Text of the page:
Moreover, the recommendation that a balance scorecard approach be adopted if employees are to realize that the firm is taking knowledge management seriously. Xviii] Performance management needs to consider the different ways in which individuals contribute knowledge. Managers need to consider: [xix] ; Knowledge acquisition – What knowledge has the individual brought into the organization? ; Knowledge sharing – How has the individual applied their knowledge to help others to develop? Knowledge re-use – How frequently has the individual re-used existing knowledge and what has been the outcome? Knowledge and skills? How well has the individual applied his/her learning? HER Processes and Impact To KM HER processes and practices that should be aligned to strengthen knowledge management. In general it includes: Internship not only important during the initial months but also for a long time after that. The role of the mentor in the later period would be to challenge the executive to look beyond the obvious, look for past learning and base decisions on a more informed platform.
Job rotations which is not only for people development, but also provide an important vehicle for transfer of knowledge and best practices, even though an organization cannot obviously depend on this as the main source of knowledge transfer. Networked organization with people playing multiple roles, Ewing part of multiple teams. HER should play a key role in developing such a networked organization, through sponsorship and or facilitation of knowledge communities (teams), cutting across formal organizational silos.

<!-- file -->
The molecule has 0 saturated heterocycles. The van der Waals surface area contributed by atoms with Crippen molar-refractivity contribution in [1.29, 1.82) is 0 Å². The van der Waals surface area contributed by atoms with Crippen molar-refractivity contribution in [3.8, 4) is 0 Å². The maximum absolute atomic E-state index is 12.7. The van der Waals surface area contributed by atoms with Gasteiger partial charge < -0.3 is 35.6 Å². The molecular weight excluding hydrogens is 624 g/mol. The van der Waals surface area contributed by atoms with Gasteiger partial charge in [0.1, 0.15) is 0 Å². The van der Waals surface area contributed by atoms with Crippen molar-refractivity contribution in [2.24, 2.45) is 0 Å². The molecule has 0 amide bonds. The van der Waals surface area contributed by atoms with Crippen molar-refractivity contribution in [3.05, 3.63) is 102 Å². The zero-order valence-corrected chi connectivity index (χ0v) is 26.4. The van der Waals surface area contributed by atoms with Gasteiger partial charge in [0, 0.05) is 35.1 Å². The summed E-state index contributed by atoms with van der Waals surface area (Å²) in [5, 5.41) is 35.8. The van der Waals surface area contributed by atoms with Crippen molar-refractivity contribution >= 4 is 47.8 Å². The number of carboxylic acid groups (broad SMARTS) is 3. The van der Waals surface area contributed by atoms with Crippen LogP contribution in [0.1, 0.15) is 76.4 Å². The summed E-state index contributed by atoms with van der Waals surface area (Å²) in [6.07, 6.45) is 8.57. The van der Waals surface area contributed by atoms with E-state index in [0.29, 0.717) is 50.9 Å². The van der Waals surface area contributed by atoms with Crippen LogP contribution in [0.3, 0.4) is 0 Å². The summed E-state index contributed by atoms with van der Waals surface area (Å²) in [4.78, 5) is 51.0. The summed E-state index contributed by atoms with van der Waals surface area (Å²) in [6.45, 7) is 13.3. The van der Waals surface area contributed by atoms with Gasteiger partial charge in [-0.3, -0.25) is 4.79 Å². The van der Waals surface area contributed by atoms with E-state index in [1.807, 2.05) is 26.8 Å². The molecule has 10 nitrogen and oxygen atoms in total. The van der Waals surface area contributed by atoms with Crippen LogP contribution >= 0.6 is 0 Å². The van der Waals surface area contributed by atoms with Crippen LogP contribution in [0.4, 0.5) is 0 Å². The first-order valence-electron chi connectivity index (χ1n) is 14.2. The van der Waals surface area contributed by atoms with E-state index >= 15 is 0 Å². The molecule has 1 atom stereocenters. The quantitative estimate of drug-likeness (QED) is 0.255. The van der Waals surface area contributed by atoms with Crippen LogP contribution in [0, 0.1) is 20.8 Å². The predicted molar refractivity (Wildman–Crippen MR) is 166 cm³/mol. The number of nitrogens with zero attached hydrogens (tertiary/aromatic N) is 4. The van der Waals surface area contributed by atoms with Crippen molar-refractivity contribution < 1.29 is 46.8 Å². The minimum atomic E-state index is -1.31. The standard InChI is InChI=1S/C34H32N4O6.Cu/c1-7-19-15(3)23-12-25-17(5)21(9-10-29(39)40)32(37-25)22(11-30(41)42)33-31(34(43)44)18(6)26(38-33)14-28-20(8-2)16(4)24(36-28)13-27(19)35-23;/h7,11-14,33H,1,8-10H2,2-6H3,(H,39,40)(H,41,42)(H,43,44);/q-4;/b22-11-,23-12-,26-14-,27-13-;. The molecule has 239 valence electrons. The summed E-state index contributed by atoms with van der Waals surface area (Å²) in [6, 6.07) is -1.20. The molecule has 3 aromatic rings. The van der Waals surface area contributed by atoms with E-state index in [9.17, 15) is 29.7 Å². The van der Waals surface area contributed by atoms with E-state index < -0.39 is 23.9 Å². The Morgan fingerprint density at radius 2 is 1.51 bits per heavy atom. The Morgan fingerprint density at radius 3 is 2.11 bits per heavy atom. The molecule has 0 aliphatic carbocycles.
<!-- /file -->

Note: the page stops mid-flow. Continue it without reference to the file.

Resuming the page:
Training related to learning and knowledge are inter-linked. Knowledge strategies should encompass learning initiatives and knowledge initiatives need to converge with training initiatives. A Company’s training program needs to focus on functional and business specific skill development programs as well as competency development focused programs. Knowledge communities (Teams), as the owners and users of the knowledge, should play an active role in developing suitable course material for the functional and business specific courses. Xx] E- Learning is online learning. It is made available through company web sites (Intranets), and even through CD-Rooms. It allows the learner to enroll into courses or programs of their choice and acquire knowledge at their own pace at the place of their choice. Corporate online universities, exclusive learning space to induct managers or develop future leaders, on going programs for sales personnel and induction into new products and services are some of the e-learning offerings, some f the companies are making available to their employees to develop themselves.